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Hello, /3/.

I've already read the pinned thread, but I haven't found this.

Do I need to be good at drawing to make good models?
I mean, for references and stuff. I see most people work by using a reference.
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No. You can learn the fundamentals using 3d as your medium.
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>>669011
personally, I've found that getting proficient at 3D, specifically sculpting, made me better at 2D. I have, however, read a lot of professionals say good 2D is prerequisite to good 3D
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>>669011
they use the same skill set and getting good at one is getting good (or at least better) at the other, it doesn't have to be a linear process
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>>669011
It's not an absolute necessity, but it can be really useful. Provided you properly learn construction and observation. These can give you better understanding of the forms you work with in 3D.
And it can help you with the design part as well, if you are interested in that. In my experience, being good in 3D can help you to learn drawing, and vice versa. (not always though)

I think a good way to approach this is to learn to handle the pencil (you can't really dance around that.

Then construction (most important), principles of proportions, composition, balance, shape language. Anatomy and gesture for anything organic.
A healthy level of shading is useful too for analyzing forms. Color theory, and observation of how light interacts with different materials as well, if you want to get into the surfacing/rendering side of things.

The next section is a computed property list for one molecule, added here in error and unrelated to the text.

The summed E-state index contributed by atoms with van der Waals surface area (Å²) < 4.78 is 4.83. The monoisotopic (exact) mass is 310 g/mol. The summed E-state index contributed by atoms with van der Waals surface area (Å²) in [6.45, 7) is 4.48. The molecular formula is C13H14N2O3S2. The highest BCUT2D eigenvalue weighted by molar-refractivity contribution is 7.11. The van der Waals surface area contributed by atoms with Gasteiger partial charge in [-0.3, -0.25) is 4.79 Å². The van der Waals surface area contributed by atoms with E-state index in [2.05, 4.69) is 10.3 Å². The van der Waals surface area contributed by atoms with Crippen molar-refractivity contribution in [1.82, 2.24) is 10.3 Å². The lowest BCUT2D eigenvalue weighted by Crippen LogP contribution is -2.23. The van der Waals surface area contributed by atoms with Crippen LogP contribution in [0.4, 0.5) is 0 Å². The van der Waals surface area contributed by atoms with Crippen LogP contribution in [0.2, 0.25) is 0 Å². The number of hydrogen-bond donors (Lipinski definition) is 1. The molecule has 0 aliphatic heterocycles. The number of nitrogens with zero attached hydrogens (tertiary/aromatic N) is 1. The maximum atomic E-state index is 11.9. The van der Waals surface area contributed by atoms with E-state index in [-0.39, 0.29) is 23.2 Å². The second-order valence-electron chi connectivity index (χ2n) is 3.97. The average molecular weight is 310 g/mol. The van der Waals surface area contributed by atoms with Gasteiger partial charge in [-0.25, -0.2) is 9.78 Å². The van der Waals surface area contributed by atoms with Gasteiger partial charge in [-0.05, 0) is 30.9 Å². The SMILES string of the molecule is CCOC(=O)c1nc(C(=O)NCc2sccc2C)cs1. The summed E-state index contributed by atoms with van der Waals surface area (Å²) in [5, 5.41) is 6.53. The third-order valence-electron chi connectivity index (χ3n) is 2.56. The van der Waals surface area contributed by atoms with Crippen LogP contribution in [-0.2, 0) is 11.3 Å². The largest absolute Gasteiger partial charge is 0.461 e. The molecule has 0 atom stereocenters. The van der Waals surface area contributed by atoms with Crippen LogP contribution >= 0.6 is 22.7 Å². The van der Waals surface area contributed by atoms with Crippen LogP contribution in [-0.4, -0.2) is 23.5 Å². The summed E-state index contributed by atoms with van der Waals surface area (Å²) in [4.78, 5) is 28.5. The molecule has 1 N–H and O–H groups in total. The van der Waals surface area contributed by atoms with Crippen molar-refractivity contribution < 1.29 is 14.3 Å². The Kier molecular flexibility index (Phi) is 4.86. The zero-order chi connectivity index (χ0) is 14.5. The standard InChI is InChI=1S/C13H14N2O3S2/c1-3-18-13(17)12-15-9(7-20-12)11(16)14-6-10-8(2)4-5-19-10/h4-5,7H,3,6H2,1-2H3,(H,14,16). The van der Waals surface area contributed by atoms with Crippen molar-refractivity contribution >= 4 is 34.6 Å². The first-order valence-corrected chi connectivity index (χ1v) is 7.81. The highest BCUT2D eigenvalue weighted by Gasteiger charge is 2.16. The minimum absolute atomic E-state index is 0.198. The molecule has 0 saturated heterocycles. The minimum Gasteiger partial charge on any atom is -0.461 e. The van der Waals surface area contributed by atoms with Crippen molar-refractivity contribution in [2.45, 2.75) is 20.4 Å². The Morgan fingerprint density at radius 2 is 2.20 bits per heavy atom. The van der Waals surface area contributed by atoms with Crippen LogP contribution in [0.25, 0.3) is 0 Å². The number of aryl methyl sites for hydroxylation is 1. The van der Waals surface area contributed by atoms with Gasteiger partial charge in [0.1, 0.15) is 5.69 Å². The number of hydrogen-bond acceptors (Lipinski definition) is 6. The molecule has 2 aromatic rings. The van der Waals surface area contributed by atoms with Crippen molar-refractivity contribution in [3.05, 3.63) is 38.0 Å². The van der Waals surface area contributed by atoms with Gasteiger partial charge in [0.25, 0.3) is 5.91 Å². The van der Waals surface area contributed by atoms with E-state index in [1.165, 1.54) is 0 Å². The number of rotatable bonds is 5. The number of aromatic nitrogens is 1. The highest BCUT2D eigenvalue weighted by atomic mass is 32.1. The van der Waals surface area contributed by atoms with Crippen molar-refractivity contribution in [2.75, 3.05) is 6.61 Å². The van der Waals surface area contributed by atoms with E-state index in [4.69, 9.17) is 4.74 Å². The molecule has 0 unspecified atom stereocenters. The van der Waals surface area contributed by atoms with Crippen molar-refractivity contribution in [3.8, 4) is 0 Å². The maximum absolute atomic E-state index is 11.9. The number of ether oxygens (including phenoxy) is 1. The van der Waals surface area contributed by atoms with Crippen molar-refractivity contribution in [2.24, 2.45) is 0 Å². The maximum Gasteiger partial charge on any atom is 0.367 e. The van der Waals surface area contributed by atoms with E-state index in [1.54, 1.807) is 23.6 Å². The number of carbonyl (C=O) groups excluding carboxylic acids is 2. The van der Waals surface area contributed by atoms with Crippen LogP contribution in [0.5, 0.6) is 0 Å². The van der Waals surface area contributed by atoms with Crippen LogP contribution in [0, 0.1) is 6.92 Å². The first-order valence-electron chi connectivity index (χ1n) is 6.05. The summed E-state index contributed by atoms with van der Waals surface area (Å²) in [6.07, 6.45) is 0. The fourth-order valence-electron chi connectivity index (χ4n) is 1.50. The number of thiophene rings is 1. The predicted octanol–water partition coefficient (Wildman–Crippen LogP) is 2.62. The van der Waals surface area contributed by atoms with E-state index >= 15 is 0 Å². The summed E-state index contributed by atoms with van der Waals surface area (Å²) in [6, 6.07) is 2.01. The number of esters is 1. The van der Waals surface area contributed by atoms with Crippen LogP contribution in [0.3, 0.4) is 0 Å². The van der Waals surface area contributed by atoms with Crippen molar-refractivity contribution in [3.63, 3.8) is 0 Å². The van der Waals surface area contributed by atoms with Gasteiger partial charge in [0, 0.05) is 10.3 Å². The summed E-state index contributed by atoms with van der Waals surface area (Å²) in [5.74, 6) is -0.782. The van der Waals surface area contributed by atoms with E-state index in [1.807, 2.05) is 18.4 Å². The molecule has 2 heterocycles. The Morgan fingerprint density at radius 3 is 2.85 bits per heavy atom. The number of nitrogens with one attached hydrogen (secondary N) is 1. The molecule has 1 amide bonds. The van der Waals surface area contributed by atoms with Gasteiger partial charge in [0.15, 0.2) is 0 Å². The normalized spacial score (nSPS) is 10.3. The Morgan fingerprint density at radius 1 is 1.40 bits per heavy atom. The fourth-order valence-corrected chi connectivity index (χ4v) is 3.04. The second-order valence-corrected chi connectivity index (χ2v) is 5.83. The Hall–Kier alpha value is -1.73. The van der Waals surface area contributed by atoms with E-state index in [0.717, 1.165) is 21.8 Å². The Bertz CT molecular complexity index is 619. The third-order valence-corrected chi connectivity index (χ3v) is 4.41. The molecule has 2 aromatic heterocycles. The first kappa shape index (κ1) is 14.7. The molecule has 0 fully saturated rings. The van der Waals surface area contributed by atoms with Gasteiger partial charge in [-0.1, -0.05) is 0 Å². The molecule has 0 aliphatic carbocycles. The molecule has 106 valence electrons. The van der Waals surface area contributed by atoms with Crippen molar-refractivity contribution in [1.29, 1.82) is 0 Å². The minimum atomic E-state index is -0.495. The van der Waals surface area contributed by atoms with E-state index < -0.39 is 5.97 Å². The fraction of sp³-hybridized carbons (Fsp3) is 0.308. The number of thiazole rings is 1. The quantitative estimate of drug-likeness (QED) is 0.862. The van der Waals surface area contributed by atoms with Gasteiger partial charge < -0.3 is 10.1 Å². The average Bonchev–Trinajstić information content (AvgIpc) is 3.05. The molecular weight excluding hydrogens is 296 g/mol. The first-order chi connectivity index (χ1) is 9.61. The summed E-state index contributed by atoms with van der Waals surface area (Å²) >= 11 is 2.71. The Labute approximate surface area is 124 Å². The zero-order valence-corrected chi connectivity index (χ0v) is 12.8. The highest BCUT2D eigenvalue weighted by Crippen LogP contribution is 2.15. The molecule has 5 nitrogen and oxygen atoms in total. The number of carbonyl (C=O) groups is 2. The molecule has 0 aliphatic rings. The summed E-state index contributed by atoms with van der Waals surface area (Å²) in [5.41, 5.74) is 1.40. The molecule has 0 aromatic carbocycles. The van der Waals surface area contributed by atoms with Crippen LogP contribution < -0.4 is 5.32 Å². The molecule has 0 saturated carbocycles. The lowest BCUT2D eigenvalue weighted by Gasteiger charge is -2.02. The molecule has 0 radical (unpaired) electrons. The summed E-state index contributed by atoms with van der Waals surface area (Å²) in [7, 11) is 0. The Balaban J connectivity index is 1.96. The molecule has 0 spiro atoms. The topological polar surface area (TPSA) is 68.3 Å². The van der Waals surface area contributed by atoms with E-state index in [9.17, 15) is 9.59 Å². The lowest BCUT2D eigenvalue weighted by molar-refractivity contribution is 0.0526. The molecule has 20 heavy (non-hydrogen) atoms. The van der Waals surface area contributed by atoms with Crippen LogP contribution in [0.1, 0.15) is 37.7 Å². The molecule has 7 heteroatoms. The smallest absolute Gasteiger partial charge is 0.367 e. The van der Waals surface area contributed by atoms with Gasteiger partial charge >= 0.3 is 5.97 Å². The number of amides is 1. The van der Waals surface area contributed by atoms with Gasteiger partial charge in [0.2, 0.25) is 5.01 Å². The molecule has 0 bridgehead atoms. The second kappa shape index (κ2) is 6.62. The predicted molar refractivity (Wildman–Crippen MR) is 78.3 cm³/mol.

True, you can learn these via 3D as well, but an additional tool in your toolbox means you can approach a problem from different directions.

How to Draw and How to Render by Scott Robertson are good books for that in my opinion. They get into the technical, more constructive side of things, which might be approachable if you are coming with an amount of 3D practice and understanding under your belt already. They aren't that beginner friendly though.

ctrl.paint has a video series about the basics, which should be enough to get on your feet.
Starting to learn these parallel to doing/learning 3D can be a good approach in my opinion.

Don't expect quick results though. Expect frustration. But that's true for learning anything that's worth learning.

And as I indicated above, for this to work in this concept, construction, understanding and building the form is the most important aspect.
But steer clear of anything that promises to teach you how to draw XY, and even quickly. Those are always bullshit, and only scratch the surface at best.
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>>669011
drawing skills isn't mandatory, here's what is:

>observation skills (related to your references)
>study and understanding of shapes, stylization, empty space, dynamic lines, anatomy, etc
>mastery of your software(s)
>knowledge of topology, if relevant
>observation!! (I can't stress this enough)

like this other anon says >>669033, drawing can be useful because it also practices some of those skills outside of the 3D environement, but I've actually experienced the same as >>669016.. I guess is comes down to: what you practice the most can help you elsewhere.



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